Spine does not have to hurt

Back pains make up to 80% of all pains we suffer from.

TENSIVE PAIN – achiness and nuchal rigidity root out from poor sitting posture and hunched back during sitting. It
increasingly affects children and teenagers, especially higher achievers. I notice an increase in number of problems
(incl. headaches, dizziness, nausea, vomiting and swoons) around A-level exam period and other exam session.
Another group affected by tensive pain are computer games enthusiasts.

ACUTE PAIN EPISODES – they often affect the lower back area. This pain might be caused by unnatural body
movement, lifting a heavy object, catching a chill, fall, sitting on cold surface etc. These types of pain can sometimes
be strong enough to restrict one’s ability to move. In most cases, the cause of acute pain in the lower back is the socalled
disk prolapse, in other words: a dislocated vertebra applying pressure on spinal cord and spinal nerve roots.
CHRONIC PAINS – they are often the effect of longstanding vertebrae displacement or long term abnormal posture
(spinal curvatures, weakness and muscle

THE PRICE OF IDLING – back pains might result from a curvature or an injury, but also there is result of perennial
negligence. The pain often results from weakening of muscles and ligaments responsible for stabilizing posture. If
our activity is reduced, they get flabby. This state gets worse with time. We put on weight as a result of leading a
sedentary lifestyle. Subsequently, maintaining normal posture becomes more difficult. It triggers asymmetrical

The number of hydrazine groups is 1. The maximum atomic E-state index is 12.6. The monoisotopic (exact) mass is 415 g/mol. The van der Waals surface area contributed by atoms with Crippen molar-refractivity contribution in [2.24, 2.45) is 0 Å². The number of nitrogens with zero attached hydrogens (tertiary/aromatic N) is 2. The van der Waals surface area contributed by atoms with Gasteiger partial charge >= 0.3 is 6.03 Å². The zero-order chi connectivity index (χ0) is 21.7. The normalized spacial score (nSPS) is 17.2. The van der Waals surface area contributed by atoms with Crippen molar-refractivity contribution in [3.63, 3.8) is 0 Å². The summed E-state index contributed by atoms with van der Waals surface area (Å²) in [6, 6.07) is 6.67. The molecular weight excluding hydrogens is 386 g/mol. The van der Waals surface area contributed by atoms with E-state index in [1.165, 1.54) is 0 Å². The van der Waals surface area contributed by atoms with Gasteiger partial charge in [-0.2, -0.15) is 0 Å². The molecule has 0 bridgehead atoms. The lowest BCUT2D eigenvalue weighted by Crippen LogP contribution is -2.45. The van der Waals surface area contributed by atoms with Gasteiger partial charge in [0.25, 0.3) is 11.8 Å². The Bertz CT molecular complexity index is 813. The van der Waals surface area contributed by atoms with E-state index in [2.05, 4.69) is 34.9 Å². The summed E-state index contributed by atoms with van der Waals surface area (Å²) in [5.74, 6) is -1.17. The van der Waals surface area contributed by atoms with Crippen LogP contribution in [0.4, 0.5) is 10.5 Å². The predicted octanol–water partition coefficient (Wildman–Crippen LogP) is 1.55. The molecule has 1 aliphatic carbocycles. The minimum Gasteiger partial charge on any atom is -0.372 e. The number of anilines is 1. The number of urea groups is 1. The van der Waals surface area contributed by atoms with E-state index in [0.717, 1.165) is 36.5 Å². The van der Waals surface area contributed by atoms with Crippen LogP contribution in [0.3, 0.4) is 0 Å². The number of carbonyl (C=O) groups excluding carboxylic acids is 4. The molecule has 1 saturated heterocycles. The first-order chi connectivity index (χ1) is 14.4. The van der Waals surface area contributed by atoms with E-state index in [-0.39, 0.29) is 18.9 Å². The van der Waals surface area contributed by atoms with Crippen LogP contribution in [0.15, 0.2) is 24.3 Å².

muscle flexion as well as progressive degeneration of vertebrae and spine joints. Sometimes, it is just one careless
movement that leads to a serious and painful injury. The older we are, the bigger the risk is.

SPINAL INJURIES – result from setting and compressing of the vertebrae or spine’s deviations from its normal axis
(dislocation of vertebra). In both situations, spinal stenosis takes place. The intervertebral foramina (holes, where
the nerves pass through) become narrower. Every deviation from the normal activity might have negative influence
on skeletomuscular, circulatory system as and nervous systems. Therefore, the intervertebral joint malfunction
results not only in the lower back pain but also in pains radiating to legs or even causing further disorders of the
intestines, bladder and other organs.

I notice that nearly every road accident (even a minor one) which involves sudden braking causes a displacement in
the cervical and thoracic spine area, resulting in upsetting symptoms.

COMPRESSION IN CERVICAL SPINE causes, for instance: pain in the back of the head, dizziness, swoons, nuchal
rigidity, tingling in hands, nausea (even extreme), tinnitus, visual and hearing disturbance, feeling like “walking on
water”.

IN THORACIC SPINE – symptoms of heart disease, e.g. dyspnoea, burning sensation in sternum, pain around heart
radiating to the scapulae (many people unnecessarily take heart drugs, whereas ECG test shows no changes).

IN LUMBAR SPINE often in form of sciatica and lower back pain (tingling, stiffening) radiating to legs (through the
buttock to the calf – running down the back of the leg).